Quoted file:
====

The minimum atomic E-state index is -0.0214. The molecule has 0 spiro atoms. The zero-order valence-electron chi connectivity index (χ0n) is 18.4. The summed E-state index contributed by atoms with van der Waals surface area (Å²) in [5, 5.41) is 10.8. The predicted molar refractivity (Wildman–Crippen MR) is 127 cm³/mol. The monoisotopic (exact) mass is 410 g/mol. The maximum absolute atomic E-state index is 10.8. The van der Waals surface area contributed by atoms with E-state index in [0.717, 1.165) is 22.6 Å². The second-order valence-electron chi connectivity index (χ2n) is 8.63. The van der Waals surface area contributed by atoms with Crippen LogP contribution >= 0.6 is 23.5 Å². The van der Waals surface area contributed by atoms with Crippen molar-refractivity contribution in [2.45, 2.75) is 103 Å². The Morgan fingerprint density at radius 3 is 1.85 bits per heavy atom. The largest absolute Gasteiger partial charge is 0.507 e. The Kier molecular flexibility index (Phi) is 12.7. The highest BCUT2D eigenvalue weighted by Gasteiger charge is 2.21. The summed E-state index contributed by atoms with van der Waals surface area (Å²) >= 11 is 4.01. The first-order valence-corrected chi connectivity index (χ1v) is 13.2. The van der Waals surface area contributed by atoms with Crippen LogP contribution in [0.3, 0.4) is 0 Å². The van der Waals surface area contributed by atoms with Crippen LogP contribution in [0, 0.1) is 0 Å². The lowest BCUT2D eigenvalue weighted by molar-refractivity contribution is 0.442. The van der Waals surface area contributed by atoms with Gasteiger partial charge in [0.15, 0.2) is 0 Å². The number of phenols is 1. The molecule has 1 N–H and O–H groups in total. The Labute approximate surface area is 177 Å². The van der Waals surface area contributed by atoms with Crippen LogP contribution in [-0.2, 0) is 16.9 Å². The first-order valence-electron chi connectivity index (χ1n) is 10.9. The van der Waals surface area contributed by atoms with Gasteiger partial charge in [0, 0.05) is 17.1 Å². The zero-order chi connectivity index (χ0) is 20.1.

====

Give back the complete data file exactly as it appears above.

The minimum atomic E-state index is -0.0214. The molecule has 0 spiro atoms. The zero-order valence-electron chi connectivity index (χ0n) is 18.4. The summed E-state index contributed by atoms with van der Waals surface area (Å²) in [5, 5.41) is 10.8. The predicted molar refractivity (Wildman–Crippen MR) is 127 cm³/mol. The monoisotopic (exact) mass is 410 g/mol. The maximum absolute atomic E-state index is 10.8. The van der Waals surface area contributed by atoms with E-state index in [0.717, 1.165) is 22.6 Å². The second-order valence-electron chi connectivity index (χ2n) is 8.63. The van der Waals surface area contributed by atoms with Crippen LogP contribution >= 0.6 is 23.5 Å². The van der Waals surface area contributed by atoms with Crippen molar-refractivity contribution in [2.45, 2.75) is 103 Å². The Morgan fingerprint density at radius 3 is 1.85 bits per heavy atom. The largest absolute Gasteiger partial charge is 0.507 e. The Kier molecular flexibility index (Phi) is 12.7. The highest BCUT2D eigenvalue weighted by Gasteiger charge is 2.21. The summed E-state index contributed by atoms with van der Waals surface area (Å²) >= 11 is 4.01. The first-order valence-corrected chi connectivity index (χ1v) is 13.2. The van der Waals surface area contributed by atoms with Crippen LogP contribution in [0.3, 0.4) is 0 Å². The van der Waals surface area contributed by atoms with Crippen LogP contribution in [0, 0.1) is 0 Å². The lowest BCUT2D eigenvalue weighted by molar-refractivity contribution is 0.442. The van der Waals surface area contributed by atoms with Gasteiger partial charge in [0.15, 0.2) is 0 Å². The number of phenols is 1. The molecule has 1 N–H and O–H groups in total. The Labute approximate surface area is 177 Å². The van der Waals surface area contributed by atoms with Crippen LogP contribution in [-0.2, 0) is 16.9 Å². The first-order valence-electron chi connectivity index (χ1n) is 10.9. The van der Waals surface area contributed by atoms with Gasteiger partial charge in [0, 0.05) is 17.1 Å². The zero-order chi connectivity index (χ0) is 20.1.